By Robbie Blakeley, Senior Contributing Reporter
RIO DE JANEIRO, BRAZIL – The recently reopened Maracanã Stadium hosted its second event last Sunday, June 2nd, as the Seleção (Brazilian national team) drew 2-2 with England in a friendly match in preparation to the Confederations Cup. The first test event on April 27th welcomed around 30,000 fans, and on Sunday over 66,000 people filled Rio’s temple to football (soccer).
The level of public investment at the site has exceeded R$1 billion, almost fifty percent over the original budget. Yet fans of the game will attest there is now a football stadium to match some of the greatest sporting stages of the world in the Cidade Maravilhosa.
The friendly on Sunday was excellent, exciting and a fitting reopening for such an iconic home of top class football. Brazil, particularly in the first half, seemed inspired by the occasion and were unlucky not to go in at the break two or three goals up.
The sprightly Joe Hart in the England goal was the only line of defense the English seemed to have. But he could not keep the Brazilians out on his own and on 57 minutes the deadlock was finally broken.
Hernanes, a second-half substitute, curled a long-range effort round Hart only to see the ball cannon back off the crossbar. Fluminense striker Fred was on hand to turn the ball home.
There followed a feeling the floodgates could open and Brazil may win by a cricket score. England refused to be beaten however, and Oxlade-Chamberlain’s drive from the edge of the area found the net. Only twelve minutes later Thiago Silva failed to close down Wayne Rooney whose diagonal run led to a perfect curling effort from 25 yards.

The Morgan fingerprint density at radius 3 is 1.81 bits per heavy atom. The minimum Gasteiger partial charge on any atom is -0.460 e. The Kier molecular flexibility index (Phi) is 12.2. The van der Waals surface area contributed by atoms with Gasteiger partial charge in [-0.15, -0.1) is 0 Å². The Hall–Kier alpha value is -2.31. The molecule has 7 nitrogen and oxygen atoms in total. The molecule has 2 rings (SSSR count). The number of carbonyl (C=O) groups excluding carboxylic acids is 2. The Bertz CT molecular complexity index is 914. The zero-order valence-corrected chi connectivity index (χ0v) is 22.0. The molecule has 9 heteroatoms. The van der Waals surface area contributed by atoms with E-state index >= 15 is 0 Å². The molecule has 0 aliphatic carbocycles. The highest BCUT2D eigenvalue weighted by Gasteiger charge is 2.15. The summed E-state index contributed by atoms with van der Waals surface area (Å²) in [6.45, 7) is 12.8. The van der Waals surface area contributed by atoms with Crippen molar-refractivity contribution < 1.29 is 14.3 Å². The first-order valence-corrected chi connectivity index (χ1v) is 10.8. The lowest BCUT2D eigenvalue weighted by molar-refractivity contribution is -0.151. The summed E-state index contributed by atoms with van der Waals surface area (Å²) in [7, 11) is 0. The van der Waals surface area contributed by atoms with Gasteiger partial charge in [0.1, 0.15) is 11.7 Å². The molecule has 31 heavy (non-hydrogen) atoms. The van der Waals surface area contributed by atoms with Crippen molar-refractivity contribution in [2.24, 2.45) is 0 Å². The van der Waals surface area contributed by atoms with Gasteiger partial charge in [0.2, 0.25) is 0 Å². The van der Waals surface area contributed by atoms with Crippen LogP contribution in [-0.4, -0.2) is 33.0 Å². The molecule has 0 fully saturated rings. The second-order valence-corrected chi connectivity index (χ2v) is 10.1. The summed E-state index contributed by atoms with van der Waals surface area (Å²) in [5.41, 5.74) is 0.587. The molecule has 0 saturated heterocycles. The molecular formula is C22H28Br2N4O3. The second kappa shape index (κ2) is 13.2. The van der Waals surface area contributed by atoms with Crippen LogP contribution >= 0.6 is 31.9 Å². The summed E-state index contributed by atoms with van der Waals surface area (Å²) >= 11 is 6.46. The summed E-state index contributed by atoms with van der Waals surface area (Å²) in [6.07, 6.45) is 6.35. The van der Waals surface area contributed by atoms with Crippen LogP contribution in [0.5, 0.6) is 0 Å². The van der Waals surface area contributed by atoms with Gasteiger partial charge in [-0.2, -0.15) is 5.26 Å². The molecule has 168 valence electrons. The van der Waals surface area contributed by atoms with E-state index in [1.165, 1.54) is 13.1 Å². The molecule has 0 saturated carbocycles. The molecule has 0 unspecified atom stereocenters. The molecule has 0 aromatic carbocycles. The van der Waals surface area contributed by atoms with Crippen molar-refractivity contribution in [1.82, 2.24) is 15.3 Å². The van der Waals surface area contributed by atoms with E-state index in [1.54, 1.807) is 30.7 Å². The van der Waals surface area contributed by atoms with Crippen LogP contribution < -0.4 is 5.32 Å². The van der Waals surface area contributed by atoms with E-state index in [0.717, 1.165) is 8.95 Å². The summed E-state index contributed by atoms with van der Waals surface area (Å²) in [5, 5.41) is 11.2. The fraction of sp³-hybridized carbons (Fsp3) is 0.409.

The English advantage lasted just three minutes. Lucas Moura’s right side cross found Paulinho free in the area to volley the equalizer. The game ended all square, but a success for the city of Rio who had a tremendous amount of pressure to host at near-full capacity.
An estimated 1,500 English fans had made the trip and the Carioca sun came out to give them a little taste of what a World Cup on these shores will be like. Travel to the stadium, both from Zona Norte and Zona Sul (North and South Zone), ran well with the city council putting on extra subway trains to ferry fans to the match, with announcements in English as well as Portuguese.
Once at the stadium bilingual volunteers were on hand to ease people through the turnstiles and airport-style metal detectors. The extra access tunnels, a useful addition, sped up the entrance and exit of supporters significantly.
The seats inside are larger than before and there are no blocked or partial view seating. Wide aisles allow access in and out of the seating area without interrupting other people in your row.
Bathrooms were in a far better state than at the first test-event. The main complaint was the bar and snack area. Food and drink were extremely expensive, and fans suffered long lines and several items were sold out before half-time.
England fan Simon Cooper said, “I had a great time at the Maracanã. My only issue is the hot dogs ran out before I got one.[…] I was at the Olympic Games last year [in London] and there were also issues with the snack bars there.”
Brazilian Maria Caetano told The Rio Times, “The stadium was beautiful. There were a few issues with understanding which seating sectors were where and they could have had more people explaining this inside.”
But by most accounts the event was a triumph for the city.